A: background

1. Tell a story

Some time ago, a friend of mine found me on WX and told me that one of his old projects often received 90% warning messages of CPU >, which was quite embarrassing.

Since I have been found, then use Windbg analysis. What else can you do?

2. WINDBG analysis

1. Exploration site

Now that CPU > is 90%, let me check if this is true.

0:35 9 >! tp CPU utilization: 100% Worker Thread: Total: 514 Running: 514 Idle: 0 MaxLimit: 2400 MinLimit: 32 Work Request in Queue: 1 Unknown Function: 00007ff874d623fc Context: 0000003261e06e40 -------------------------------------- Number of Timers: 2 -------------------------------------- Completion Port Thread:Total: 2 Free: 2 MaxFree: 48 CurrentLimit: 2 MaxLimit: 2400 MinLimit: 32

From the diagram, it is really spectacular, the CPU is directly full, the thread pool 514 threads are also running at full capacity, then in the end are running what? First I have to wonder if these threads are locked by some kind of lock.

2. Check the synchronization block table

To observe the lock situation, check the synchronization block table first, after all, everyone likes to use LOCK to play multi-thread synchronization, you can use! Syncblk command to view.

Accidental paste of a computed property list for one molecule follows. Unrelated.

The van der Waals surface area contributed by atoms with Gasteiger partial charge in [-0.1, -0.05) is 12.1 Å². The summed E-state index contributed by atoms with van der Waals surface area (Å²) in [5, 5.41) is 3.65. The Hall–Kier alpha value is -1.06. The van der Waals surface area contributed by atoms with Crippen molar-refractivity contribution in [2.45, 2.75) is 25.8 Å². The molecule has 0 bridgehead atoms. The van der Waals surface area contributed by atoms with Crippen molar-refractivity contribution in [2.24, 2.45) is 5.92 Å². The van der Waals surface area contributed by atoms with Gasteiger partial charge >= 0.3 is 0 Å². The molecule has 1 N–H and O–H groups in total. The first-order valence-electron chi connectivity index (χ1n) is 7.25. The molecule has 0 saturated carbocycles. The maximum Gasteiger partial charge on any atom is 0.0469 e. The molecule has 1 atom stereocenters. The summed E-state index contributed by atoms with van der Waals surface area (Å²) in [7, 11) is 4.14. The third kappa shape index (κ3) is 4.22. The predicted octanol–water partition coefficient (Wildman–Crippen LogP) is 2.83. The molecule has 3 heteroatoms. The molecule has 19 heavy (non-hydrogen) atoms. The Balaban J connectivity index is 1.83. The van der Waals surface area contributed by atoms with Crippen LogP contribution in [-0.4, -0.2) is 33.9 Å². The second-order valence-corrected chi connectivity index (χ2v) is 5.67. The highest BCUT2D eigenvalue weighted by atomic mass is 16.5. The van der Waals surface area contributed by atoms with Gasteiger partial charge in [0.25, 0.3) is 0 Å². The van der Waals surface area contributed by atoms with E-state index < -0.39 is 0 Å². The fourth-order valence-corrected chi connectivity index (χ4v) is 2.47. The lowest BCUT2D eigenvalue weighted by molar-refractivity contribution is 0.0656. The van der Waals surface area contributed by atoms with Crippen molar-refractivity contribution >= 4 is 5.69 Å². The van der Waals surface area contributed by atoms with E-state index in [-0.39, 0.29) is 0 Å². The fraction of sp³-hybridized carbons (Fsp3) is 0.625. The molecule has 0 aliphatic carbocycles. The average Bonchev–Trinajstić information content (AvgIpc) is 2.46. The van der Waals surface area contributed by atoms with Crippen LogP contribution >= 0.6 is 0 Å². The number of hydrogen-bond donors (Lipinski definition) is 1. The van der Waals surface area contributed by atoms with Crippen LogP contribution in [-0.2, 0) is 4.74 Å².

0:35 9 >! syncblk Index SyncBlock MonitorHeld Recursion Owning Thread Info SyncBlock Owner 53 000000324cafdf68 498 0 0000000000000000 none 0000002e1a2949b0 System.Object ----------------------------- Total 1025 CCW 3 RCW 4 ComClassFactory 0 Free 620

B: I go. These figures look strange. What the hell is 498? The textbook says owner + 1, waiter + 2, so all you see is an odd number. What does an even number mean? StackOverflow is an overflow-only solution that can be used to create an overflow-only solution.

  • Bad memory

This situation is more difficult than winning the lottery, and I firmly believe that this kind of luck will not go…

  • He’s a lock convoy.

A few days ago, I shared a real-life story about a Web site of a travel agency called Convoy. It was because of Lock Convoy that the CPU blew up. It was a small world. I’m going to put up that picture just to make it easier for you to understand.

Threads that hold the lock have to dump the dump before they actually hold the lock. In other words, a thread that holds the lock has to dump the dump before it actually holds the lock. The current count of 498 is all the Waiter threads, which is 249 Waiter threads. Now we can verify that by calling up the stack of all the threads, and then retrieve the Monitor.Enter keyword.